Presented by Jones, Alan G.
      Ferguson, Ian J.,
      Chave, Alan D.,
      Evans, Rob L.,
      McNeice, Gary W..

Key words: lithosphere, Slave, craton, magnetotellurics

In Session 74     T16. Deep Structure of Archean Cratons (GSA Geophysics Division; GSA International Division) Tuesday, November 14, 2000 AM in Room: Ballroom B at 10:40 AM for 15 min .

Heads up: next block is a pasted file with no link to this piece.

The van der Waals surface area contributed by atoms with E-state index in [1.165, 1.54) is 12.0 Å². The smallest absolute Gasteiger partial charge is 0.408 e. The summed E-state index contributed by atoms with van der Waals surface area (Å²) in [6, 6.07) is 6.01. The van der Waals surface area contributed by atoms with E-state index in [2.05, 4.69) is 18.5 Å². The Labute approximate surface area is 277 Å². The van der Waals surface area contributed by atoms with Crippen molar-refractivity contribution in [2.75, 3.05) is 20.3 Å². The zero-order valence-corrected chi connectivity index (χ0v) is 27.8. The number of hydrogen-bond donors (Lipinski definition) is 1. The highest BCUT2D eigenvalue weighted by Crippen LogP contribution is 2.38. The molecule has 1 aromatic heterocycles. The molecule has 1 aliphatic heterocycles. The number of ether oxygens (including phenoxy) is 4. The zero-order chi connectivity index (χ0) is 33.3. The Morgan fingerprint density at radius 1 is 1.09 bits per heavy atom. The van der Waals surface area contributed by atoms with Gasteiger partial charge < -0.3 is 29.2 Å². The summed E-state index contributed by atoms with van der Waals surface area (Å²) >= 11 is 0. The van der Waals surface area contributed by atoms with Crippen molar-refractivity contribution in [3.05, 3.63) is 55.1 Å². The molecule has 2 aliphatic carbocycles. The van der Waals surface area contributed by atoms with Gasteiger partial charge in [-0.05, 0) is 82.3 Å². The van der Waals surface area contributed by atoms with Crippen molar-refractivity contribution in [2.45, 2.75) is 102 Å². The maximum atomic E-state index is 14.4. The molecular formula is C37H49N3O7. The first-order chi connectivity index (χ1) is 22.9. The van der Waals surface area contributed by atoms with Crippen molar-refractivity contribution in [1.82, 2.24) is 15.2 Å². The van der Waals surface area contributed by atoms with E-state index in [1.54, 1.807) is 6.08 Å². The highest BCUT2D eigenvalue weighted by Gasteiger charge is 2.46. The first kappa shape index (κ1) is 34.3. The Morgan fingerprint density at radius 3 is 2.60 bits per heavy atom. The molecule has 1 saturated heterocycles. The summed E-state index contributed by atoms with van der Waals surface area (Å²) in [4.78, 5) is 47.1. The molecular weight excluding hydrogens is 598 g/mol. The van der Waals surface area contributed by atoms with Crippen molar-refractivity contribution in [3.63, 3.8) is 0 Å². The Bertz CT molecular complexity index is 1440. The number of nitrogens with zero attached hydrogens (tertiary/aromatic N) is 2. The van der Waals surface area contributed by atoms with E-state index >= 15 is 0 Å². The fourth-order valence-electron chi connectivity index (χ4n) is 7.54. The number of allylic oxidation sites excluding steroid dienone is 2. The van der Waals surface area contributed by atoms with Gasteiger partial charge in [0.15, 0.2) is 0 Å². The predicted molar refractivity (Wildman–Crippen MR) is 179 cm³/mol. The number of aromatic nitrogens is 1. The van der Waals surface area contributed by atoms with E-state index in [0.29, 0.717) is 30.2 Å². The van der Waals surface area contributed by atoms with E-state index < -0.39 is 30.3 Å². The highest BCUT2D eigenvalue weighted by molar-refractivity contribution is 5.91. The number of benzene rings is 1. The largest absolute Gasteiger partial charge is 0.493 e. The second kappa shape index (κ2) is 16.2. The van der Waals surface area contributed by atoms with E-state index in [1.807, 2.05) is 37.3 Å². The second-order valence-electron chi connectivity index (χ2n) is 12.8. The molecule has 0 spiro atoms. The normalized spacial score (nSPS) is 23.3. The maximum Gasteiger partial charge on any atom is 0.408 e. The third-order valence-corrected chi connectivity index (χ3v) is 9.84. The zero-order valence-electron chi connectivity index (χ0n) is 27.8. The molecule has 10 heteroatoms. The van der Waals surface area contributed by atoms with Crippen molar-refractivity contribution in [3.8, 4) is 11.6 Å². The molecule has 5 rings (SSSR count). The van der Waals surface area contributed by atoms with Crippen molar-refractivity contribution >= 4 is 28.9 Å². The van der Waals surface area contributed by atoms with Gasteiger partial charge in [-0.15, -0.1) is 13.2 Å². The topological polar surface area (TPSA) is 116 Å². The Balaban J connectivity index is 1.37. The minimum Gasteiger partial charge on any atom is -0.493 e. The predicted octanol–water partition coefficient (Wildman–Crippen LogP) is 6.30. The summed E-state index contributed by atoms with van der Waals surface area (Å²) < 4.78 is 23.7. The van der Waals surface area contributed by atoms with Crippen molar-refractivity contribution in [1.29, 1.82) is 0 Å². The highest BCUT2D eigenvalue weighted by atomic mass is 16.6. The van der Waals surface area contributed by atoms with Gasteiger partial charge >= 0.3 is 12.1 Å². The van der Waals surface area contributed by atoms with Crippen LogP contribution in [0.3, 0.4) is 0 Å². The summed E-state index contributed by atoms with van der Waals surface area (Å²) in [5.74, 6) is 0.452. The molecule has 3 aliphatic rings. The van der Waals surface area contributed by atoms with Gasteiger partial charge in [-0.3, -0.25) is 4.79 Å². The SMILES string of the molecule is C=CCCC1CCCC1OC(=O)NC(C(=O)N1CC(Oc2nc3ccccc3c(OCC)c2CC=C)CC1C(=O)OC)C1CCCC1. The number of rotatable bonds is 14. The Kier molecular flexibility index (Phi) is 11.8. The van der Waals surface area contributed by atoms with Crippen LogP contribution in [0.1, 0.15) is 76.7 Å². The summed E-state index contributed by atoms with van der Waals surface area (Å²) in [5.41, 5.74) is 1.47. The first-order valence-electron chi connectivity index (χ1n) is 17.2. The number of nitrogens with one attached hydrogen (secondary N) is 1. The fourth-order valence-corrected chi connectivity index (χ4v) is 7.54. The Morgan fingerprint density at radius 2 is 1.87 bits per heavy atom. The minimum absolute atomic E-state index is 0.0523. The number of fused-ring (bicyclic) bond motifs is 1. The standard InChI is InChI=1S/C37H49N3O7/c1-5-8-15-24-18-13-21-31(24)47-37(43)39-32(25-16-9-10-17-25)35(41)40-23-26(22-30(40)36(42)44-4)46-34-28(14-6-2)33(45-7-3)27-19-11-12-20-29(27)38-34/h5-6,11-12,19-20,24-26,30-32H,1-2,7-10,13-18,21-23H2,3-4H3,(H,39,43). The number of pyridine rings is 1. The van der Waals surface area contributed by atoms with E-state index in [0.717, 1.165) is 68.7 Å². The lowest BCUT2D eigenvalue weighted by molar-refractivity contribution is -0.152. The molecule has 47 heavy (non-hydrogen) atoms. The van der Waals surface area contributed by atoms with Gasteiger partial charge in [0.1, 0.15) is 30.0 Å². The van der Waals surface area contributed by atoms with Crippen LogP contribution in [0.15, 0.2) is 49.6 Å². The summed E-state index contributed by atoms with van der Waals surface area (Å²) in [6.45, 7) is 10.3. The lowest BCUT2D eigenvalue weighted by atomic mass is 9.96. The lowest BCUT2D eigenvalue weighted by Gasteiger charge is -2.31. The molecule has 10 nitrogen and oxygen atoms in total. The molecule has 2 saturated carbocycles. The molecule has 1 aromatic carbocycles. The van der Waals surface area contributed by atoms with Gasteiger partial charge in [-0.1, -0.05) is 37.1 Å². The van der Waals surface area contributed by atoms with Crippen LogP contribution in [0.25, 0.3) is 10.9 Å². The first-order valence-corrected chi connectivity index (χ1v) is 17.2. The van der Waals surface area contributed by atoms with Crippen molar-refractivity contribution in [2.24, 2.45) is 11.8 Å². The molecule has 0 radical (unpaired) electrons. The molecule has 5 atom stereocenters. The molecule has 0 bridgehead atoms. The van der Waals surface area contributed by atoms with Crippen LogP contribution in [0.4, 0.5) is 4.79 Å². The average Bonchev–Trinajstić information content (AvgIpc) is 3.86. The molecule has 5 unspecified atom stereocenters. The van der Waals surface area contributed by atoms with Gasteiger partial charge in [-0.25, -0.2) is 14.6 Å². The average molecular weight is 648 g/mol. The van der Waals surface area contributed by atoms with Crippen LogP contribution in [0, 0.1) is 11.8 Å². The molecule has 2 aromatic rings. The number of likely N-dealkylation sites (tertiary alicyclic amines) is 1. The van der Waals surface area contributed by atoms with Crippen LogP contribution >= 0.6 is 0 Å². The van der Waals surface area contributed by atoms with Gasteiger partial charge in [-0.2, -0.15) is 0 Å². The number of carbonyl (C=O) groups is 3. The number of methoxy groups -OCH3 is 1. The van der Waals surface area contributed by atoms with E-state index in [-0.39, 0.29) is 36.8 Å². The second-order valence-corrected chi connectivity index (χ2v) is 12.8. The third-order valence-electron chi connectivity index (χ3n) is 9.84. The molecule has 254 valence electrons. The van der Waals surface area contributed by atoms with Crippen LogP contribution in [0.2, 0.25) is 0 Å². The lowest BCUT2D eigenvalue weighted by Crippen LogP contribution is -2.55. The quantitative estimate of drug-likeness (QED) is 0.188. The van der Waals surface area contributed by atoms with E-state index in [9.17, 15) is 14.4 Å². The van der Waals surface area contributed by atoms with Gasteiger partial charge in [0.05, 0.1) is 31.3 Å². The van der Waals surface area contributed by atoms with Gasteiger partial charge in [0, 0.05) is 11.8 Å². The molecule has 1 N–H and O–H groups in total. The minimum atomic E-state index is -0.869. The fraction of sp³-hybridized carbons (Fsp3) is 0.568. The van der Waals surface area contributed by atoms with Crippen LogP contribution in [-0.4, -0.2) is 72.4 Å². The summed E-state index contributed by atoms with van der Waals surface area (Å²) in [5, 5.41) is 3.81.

Abstract: The Archean Slave craton, in the northwestern part of the Canadian Shield, is an ideal natural laboratory for investigating lithospheric creation. In addition, it has become an international focus of broad geoscientific investigation following the discovery of economic diamondiferous kimberlite pipes in the center of the craton in the early 1990s. As part of LITHOPROBE's efforts to understand the history and tectonic development along the Slave to Northern Cordillera transect, three magnetotelluric (MT) surveys have been carried out on the craton since 1996, of which two involved novel acquisition through the frozen lake ice and on the bottom of lakes. The data have revealed an unexpected and remarkable conductive anomaly in the center of the craton spatially collocated with the Eocene kimberlite field. The MT responses sampling 50 to 150 km depth exhibit a phase maximum which is explained in terms of an anomalous and spatially-confined upper-mantle region of extremely low resistivity (<30 ohm.m at depths of 80-120 km). The depth and position of this anomalous central Slave conductor (CSC) coincide with a geochemically-defined ultra-depleted harzburgitic layer interpreted as oceanic or arc-related lithosphere emplaced during early tectonism. We thus demonstrate for the first time spatially coincident geophysically and geochemically defined anomalous upper mantle regions. The CSC may be interpreted in terms of either ionic conduction from hydrogen diffusion or electronic conduction due to the presence of carbon in graphite form, neither of which can be excluded based on the existing evidence.